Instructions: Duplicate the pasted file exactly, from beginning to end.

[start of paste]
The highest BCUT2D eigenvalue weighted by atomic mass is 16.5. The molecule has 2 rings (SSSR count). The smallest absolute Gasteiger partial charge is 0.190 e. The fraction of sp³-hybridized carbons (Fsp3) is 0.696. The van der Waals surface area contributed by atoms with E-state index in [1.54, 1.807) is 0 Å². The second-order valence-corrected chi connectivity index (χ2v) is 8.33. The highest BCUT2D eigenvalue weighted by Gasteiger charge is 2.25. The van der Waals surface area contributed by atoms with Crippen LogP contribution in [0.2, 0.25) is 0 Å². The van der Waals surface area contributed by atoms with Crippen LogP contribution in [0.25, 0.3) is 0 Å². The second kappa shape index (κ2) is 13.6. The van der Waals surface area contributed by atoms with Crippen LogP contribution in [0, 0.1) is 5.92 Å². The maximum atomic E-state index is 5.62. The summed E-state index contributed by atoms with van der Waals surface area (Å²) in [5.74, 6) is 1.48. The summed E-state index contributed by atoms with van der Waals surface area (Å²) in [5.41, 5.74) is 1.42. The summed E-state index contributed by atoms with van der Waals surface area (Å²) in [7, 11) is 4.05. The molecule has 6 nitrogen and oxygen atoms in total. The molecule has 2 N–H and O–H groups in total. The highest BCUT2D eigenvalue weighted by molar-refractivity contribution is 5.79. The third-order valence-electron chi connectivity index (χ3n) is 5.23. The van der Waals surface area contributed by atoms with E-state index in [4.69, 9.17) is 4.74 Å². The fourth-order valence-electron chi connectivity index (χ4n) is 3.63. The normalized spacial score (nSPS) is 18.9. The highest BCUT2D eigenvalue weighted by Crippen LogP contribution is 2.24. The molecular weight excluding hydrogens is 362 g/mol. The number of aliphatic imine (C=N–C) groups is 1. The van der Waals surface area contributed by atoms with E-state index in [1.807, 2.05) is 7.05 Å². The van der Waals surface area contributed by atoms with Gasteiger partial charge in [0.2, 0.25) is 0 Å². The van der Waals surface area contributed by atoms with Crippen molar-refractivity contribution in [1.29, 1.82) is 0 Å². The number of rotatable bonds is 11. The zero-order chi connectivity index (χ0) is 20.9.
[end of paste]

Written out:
The highest BCUT2D eigenvalue weighted by atomic mass is 16.5. The molecule has 2 rings (SSSR count). The smallest absolute Gasteiger partial charge is 0.190 e. The fraction of sp³-hybridized carbons (Fsp3) is 0.696. The van der Waals surface area contributed by atoms with E-state index in [1.54, 1.807) is 0 Å². The second-order valence-corrected chi connectivity index (χ2v) is 8.33. The highest BCUT2D eigenvalue weighted by Gasteiger charge is 2.25. The van der Waals surface area contributed by atoms with Crippen LogP contribution in [0.2, 0.25) is 0 Å². The van der Waals surface area contributed by atoms with Crippen LogP contribution in [0.25, 0.3) is 0 Å². The second kappa shape index (κ2) is 13.6. The van der Waals surface area contributed by atoms with Crippen LogP contribution in [0, 0.1) is 5.92 Å². The maximum atomic E-state index is 5.62. The summed E-state index contributed by atoms with van der Waals surface area (Å²) in [5.74, 6) is 1.48. The summed E-state index contributed by atoms with van der Waals surface area (Å²) in [5.41, 5.74) is 1.42. The summed E-state index contributed by atoms with van der Waals surface area (Å²) in [7, 11) is 4.05. The molecule has 6 nitrogen and oxygen atoms in total. The molecule has 2 N–H and O–H groups in total. The highest BCUT2D eigenvalue weighted by molar-refractivity contribution is 5.79. The third-order valence-electron chi connectivity index (χ3n) is 5.23. The van der Waals surface area contributed by atoms with E-state index in [4.69, 9.17) is 4.74 Å². The fourth-order valence-electron chi connectivity index (χ4n) is 3.63. The normalized spacial score (nSPS) is 18.9. The highest BCUT2D eigenvalue weighted by Crippen LogP contribution is 2.24. The molecular weight excluding hydrogens is 362 g/mol. The number of aliphatic imine (C=N–C) groups is 1. The van der Waals surface area contributed by atoms with E-state index in [1.807, 2.05) is 7.05 Å². The van der Waals surface area contributed by atoms with Gasteiger partial charge in [0.2, 0.25) is 0 Å². The van der Waals surface area contributed by atoms with Crippen molar-refractivity contribution in [1.29, 1.82) is 0 Å². The number of rotatable bonds is 11. The zero-order chi connectivity index (χ0) is 20.9.